King David wanted to build a temple for God, but the Lord said no, on account of the blood on David's hands from wars waged and the murder of his lover's husband. King Herod had blood on his hands from all the people he had executed, including one of his own sons. But what about us? As a society we have permitted nearly 50 million babies to be killed before exiting their mothers' wombs. We have neglected the elderly among us, and many of them die alone. How often have we ignored the poor and needy among us, as if we echoed the words of James: "If a brother or sister is naked and destitute of daily food, and one of you says to them, 'Depart in peace, be warmed and filled,' but you do not give them the things which are needed for the body, what does it profit? Thus also faith by itself, if it does not have works, is dead" (Jas. 2:15-17). By ignoring those who are perishing and not loving them as Christ has loved us, we share in the guilt, and through our willful ignorance of their plight, their blood is on our hands.
Also on our hands is even more blood, the blood of Christ, the One whose birth we just celebrated. The blood of the Babe of Bethlehem is on our hands on account of our sins…and His dying for them. You see, it is our sins—sins of commission and sins of omission—that put Christ on the cross. It was there on the cross that Jesus shed His blood—for you. His blood is not just on our hands; it is all over us, for we have been covered in the blood of Christ shed for us. His blood is our atonement cover. This is literally our cry in the Kyrie: Lord, have mercy upon us. More accurately, we are crying out, "Lord, be our Atonement Cover for us!" He covers us with His own blood so that, when our heavenly Father looks upon us in judgment, He sees not our sins but the blood of His only-begotten Son. The shedding of blood has been crucial to the spiritual well-being of the people of God for thousands of years. Even in prescribing the liturgy of the Tent of Meeting, the Lord said, "the life of the flesh is in the blood, and I have given it to you upon the altar to make atonement for your souls; for it is the blood that makes atonement for the soul" (Lev. 17:11). In the liturgy that is the Lord's Supper, our Lord says to us, "Take, drink; this cup is the new testament in My blood, which is shed for you for the forgiveness of sins." Our Lord also says to us, "Whoever eats My flesh and drinks My blood has eternal life, and I will raise him up at the last day" (Jn. 6:54).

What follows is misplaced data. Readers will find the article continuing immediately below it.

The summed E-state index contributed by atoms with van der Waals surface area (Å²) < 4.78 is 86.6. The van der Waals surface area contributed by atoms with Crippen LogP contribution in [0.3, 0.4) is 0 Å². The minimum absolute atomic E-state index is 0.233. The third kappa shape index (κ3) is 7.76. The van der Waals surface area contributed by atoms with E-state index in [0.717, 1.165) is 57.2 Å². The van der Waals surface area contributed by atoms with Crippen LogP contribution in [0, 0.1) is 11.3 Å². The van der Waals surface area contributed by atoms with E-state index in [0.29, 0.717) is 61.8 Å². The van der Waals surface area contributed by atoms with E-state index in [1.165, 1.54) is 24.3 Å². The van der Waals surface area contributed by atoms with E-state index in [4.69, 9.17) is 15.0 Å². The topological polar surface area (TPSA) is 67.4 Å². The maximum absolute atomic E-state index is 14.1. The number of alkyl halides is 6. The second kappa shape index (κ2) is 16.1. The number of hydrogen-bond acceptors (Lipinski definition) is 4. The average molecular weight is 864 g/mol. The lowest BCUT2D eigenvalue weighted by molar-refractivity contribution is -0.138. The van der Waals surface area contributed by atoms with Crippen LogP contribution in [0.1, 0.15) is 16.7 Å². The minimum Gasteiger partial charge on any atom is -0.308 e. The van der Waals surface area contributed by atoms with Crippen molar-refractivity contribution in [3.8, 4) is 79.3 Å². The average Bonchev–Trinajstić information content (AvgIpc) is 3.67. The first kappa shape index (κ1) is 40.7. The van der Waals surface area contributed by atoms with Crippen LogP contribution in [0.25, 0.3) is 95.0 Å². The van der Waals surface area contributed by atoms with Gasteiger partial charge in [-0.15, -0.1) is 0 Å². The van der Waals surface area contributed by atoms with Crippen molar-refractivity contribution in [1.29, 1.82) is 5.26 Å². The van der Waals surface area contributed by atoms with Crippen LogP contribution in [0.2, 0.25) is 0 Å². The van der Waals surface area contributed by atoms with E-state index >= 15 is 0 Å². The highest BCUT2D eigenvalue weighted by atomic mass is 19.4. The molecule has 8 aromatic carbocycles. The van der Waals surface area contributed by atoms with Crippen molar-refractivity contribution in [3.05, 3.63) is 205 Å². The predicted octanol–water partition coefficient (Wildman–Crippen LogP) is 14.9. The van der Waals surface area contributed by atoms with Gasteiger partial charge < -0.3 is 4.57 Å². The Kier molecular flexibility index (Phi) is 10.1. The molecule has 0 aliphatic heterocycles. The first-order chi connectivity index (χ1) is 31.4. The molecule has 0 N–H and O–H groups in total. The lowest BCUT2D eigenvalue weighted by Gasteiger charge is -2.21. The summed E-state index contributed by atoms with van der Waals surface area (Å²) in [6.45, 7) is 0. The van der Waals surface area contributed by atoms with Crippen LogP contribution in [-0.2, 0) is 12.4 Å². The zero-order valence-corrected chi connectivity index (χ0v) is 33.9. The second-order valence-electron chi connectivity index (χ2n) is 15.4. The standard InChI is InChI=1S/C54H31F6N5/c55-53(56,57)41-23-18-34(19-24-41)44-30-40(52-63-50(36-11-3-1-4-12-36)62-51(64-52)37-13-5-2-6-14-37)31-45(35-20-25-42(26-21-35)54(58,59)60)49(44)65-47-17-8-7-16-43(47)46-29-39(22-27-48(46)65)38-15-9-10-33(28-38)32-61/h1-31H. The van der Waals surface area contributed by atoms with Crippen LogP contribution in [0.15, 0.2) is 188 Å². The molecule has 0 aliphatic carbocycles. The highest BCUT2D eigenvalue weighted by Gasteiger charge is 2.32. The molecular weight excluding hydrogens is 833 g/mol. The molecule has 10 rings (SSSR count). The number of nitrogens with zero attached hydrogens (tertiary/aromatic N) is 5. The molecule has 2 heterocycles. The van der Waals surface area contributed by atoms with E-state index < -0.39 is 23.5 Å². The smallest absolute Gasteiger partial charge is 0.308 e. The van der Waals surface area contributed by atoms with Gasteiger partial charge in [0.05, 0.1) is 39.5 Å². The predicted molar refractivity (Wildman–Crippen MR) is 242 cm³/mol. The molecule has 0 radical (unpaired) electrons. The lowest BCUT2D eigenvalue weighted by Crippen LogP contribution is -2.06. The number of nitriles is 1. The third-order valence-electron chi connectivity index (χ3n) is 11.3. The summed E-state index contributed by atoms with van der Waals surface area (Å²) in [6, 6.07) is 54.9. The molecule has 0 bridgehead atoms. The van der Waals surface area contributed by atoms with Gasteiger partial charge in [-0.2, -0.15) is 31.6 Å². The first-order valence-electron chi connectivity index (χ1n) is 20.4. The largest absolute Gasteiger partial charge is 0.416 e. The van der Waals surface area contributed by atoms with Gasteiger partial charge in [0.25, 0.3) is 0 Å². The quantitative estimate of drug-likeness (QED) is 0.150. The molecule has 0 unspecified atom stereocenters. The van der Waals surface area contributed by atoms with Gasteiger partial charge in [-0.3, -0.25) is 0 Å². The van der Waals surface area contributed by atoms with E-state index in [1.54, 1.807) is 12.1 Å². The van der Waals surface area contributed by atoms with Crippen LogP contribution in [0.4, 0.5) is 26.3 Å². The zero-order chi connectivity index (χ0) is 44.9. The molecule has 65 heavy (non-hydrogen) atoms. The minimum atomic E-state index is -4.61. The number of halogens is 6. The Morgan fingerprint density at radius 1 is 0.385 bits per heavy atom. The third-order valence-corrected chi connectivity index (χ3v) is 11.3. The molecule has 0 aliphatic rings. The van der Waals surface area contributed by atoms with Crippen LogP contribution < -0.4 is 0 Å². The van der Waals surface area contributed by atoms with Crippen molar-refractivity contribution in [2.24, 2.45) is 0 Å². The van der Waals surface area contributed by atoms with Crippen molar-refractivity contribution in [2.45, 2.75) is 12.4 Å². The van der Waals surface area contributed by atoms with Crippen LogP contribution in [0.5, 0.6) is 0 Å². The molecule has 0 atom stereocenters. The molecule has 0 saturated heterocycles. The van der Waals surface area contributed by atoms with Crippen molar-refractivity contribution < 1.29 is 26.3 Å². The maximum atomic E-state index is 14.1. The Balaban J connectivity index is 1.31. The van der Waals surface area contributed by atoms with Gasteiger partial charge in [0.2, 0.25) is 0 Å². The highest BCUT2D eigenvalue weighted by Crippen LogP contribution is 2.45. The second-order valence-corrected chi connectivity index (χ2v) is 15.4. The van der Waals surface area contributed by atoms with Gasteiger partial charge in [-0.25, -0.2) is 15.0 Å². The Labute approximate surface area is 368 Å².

Even as the blood of the Holy Innocents was shed for the life of the Christ child, His blood was shed for us, that we would have life in Him who is the Resurrection and the Life. This blood, along with His body, is our Savior's gift to us this day, a gift we get to receive in a few moments in the Divine Service, thanks be to God!
In the Name of the Father and of the + Son and of the Holy Spirit. Amen.
SOLI DEO GLORIA